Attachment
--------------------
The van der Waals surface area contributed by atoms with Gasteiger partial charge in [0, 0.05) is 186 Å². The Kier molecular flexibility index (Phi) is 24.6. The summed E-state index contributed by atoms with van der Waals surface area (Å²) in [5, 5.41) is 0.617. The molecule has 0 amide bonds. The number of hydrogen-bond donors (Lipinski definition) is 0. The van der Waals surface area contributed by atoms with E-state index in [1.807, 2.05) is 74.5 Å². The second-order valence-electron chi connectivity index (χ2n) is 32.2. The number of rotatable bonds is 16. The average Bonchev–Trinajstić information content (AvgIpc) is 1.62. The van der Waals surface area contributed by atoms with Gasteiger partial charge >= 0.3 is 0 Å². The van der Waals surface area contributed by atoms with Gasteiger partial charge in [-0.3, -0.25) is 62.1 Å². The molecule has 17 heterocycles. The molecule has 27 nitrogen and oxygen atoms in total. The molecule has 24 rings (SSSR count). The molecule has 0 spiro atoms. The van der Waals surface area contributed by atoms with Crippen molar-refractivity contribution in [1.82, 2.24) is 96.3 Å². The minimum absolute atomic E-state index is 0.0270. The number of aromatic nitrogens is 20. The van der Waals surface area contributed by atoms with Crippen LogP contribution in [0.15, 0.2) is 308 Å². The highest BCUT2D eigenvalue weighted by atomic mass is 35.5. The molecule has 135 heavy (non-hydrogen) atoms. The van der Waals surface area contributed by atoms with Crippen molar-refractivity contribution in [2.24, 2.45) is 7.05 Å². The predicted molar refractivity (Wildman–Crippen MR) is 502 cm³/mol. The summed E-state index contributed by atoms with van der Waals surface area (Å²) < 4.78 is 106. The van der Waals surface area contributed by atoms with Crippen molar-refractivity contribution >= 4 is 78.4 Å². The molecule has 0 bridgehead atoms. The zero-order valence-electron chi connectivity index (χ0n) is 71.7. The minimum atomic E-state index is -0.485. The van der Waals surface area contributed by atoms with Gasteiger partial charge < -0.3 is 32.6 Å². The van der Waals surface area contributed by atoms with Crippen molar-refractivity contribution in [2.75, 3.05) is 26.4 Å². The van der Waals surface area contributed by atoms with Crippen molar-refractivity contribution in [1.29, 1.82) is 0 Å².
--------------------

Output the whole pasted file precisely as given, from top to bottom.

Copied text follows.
The van der Waals surface area contributed by atoms with Gasteiger partial charge in [0, 0.05) is 186 Å². The Kier molecular flexibility index (Phi) is 24.6. The summed E-state index contributed by atoms with van der Waals surface area (Å²) in [5, 5.41) is 0.617. The molecule has 0 amide bonds. The number of hydrogen-bond donors (Lipinski definition) is 0. The van der Waals surface area contributed by atoms with E-state index in [1.807, 2.05) is 74.5 Å². The second-order valence-electron chi connectivity index (χ2n) is 32.2. The number of rotatable bonds is 16. The average Bonchev–Trinajstić information content (AvgIpc) is 1.62. The van der Waals surface area contributed by atoms with Gasteiger partial charge >= 0.3 is 0 Å². The van der Waals surface area contributed by atoms with Gasteiger partial charge in [-0.3, -0.25) is 62.1 Å². The molecule has 17 heterocycles. The molecule has 27 nitrogen and oxygen atoms in total. The molecule has 24 rings (SSSR count). The molecule has 0 spiro atoms. The van der Waals surface area contributed by atoms with Crippen molar-refractivity contribution in [1.82, 2.24) is 96.3 Å². The minimum absolute atomic E-state index is 0.0270. The number of aromatic nitrogens is 20. The van der Waals surface area contributed by atoms with Crippen LogP contribution in [0.15, 0.2) is 308 Å². The highest BCUT2D eigenvalue weighted by atomic mass is 35.5. The molecule has 135 heavy (non-hydrogen) atoms. The van der Waals surface area contributed by atoms with Crippen molar-refractivity contribution in [2.24, 2.45) is 7.05 Å². The predicted molar refractivity (Wildman–Crippen MR) is 502 cm³/mol. The summed E-state index contributed by atoms with van der Waals surface area (Å²) < 4.78 is 106. The van der Waals surface area contributed by atoms with Crippen molar-refractivity contribution >= 4 is 78.4 Å². The molecule has 0 bridgehead atoms. The zero-order valence-electron chi connectivity index (χ0n) is 71.7. The minimum atomic E-state index is -0.485. The van der Waals surface area contributed by atoms with Gasteiger partial charge < -0.3 is 32.6 Å². The van der Waals surface area contributed by atoms with Crippen molar-refractivity contribution in [2.75, 3.05) is 26.4 Å². The van der Waals surface area contributed by atoms with Crippen molar-refractivity contribution in [1.29, 1.82) is 0 Å².